Nature conservation

Threatened species

Red-tailed Black-Cockatoo (inland subspecies) - profile

Indicative distribution

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The areas shown in pink and/purple are the sub-regions where the species or community is known or predicted to occur. They may not occur thoughout the sub-region but may be restricted to certain areas. ( click here to see geographic restrictions). The information presented in this map is only indicative and may contain errors and omissions.
Scientific name: Calyptorhynchus banksii samueli
Conservation status in NSW: Vulnerable
Commonwealth status: Not listed
Gazetted date: 31 Jul 2009
Profile last updated: 01 Dec 2017


The Red-tailed Black-Cockatoo is a large black cockatoo with a strong bill and large crest. Male birds have a broad band of bright red across the tail. Female and immature birds have yellow spots on the head, neck and wings, yellowish bars across the chest and a paler red band across the tail. This species can be distinguished from the similar Glossy Black-Cockatoo by its greater size, large crest and louder call.


The Red-tailed Black-Cockatoo is the most widespread of the Black-Cockatoos, ranging broadly across much of northern and western Australia as well as western Victoria. In NSW, two subspecies occur, one in northeatern NSW and an inland subspecies. The Red-tailed Black-Cockatoo (inland subspecies) is known to occur around watercourses and overflows of the Darling, Paroo, Bogan, Macquarie and Barwon Rivers extending in an arc along the Darling River from Wentworth (though rare south of Menindee) in the south to Bourke and thence through to Brewarrina in the north. It extends east to Walgett and perhaps Boggabilla on the Barwon and south through to the Macquarie Marshes.

Habitat and ecology

  • Red-tailed Black-Cockatoos are found in a wide variety of habitats. Prefer Eucalyptus forest and woodlands, particularly river red gum and coolabah lined water courses. In the arid zone usually occur mainly near eucalypts along larger watercourses and associated Acacia and Casuarina woodlands nearby. Also utilise grasslands, scrublands, wetlands and vegetation on floodplains.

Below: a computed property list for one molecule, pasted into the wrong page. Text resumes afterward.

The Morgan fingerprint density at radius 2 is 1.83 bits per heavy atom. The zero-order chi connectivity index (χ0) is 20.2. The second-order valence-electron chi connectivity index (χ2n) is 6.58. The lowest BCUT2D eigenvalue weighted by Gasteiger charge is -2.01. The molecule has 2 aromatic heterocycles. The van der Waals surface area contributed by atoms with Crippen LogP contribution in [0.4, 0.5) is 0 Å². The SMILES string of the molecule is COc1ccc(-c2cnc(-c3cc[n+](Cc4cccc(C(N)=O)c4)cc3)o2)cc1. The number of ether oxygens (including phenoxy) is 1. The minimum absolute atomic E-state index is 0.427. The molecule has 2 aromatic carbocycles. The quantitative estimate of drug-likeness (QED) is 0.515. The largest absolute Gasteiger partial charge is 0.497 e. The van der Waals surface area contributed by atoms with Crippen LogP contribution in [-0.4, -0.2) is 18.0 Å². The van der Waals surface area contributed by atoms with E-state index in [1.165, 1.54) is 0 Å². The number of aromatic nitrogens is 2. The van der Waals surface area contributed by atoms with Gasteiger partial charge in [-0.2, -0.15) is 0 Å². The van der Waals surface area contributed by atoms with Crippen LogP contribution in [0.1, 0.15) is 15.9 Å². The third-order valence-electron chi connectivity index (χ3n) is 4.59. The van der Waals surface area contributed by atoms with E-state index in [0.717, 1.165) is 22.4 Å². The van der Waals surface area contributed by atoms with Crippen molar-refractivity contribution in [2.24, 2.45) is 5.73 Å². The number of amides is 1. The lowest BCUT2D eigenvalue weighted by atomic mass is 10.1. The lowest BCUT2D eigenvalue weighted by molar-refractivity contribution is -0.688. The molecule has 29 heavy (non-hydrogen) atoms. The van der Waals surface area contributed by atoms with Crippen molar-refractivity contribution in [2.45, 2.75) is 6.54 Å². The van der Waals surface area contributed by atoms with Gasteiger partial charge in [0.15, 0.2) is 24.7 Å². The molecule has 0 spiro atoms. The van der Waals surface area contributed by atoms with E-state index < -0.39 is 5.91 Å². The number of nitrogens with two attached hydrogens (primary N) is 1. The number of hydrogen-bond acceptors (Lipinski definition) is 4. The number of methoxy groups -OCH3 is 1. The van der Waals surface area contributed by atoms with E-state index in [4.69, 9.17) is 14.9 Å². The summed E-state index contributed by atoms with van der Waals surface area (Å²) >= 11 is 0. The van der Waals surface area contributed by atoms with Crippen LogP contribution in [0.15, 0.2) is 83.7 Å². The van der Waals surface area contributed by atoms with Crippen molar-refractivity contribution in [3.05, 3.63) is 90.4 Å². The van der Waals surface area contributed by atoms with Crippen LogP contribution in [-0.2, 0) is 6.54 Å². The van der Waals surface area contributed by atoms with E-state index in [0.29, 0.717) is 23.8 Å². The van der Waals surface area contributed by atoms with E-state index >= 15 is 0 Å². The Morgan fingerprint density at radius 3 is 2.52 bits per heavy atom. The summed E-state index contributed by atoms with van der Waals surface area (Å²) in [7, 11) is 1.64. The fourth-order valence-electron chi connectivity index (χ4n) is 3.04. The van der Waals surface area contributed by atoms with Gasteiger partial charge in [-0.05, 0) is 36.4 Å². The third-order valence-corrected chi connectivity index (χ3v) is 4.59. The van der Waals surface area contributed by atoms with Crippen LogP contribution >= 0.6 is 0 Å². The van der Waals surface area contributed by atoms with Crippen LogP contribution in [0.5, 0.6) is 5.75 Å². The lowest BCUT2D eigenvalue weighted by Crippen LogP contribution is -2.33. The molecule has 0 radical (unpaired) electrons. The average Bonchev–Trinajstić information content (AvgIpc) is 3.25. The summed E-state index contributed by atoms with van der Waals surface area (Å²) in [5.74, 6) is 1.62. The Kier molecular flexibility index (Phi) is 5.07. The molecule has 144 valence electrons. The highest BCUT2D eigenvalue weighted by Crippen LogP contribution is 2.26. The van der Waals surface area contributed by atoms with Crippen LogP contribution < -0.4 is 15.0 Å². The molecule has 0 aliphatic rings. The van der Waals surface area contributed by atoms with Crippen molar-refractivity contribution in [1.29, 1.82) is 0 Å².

Regional distribution and habitat

Click on a region below to view detailed distribution, habitat and vegetation information.


Recovery strategies

Activities to assist this species

Information sources

IBRA Bioregion IBRA Subregion Known or predicted Geographic restrictions region
Brigalow Belt SouthMoonie-Barwon Interfluve Predicted None
Brigalow Belt SouthNarrandool Known None
Broken Hill ComplexBarrier Range Outwash Known None
Broken Hill ComplexScopes Range Predicted None
Cobar PeneplainBarnato Downs Predicted Within 30 km of the Darling River
Cobar PeneplainBoorindal Plains Known None
Darling Riverine PlainsBogan-Macquarie Known North of Nyngan
Darling Riverine PlainsCastlereagh-Barwon Known None
Darling Riverine PlainsCulgoa-Bokhara Known None
Darling Riverine PlainsLouth Plains Known None
Darling Riverine PlainsMenindee Known None
Darling Riverine PlainsWarrambool-Moonie Predicted None
Darling Riverine PlainsWilcannia Plains Known None
Mulga LandsNebine Plains Known None
Mulga LandsParoo Overflow Predicted None
Mulga LandsParoo-Darling Sands Predicted None
Mulga LandsWarrego Plains Predicted None
Mulga LandsWarrego Sands Predicted None
Mulga LandsWest Warrego Known None
Murray Darling DepressionDarling Depression Known None
OceanTweed-Moreton Predicted None
Other StateQLD Known None
Other StateSA Known None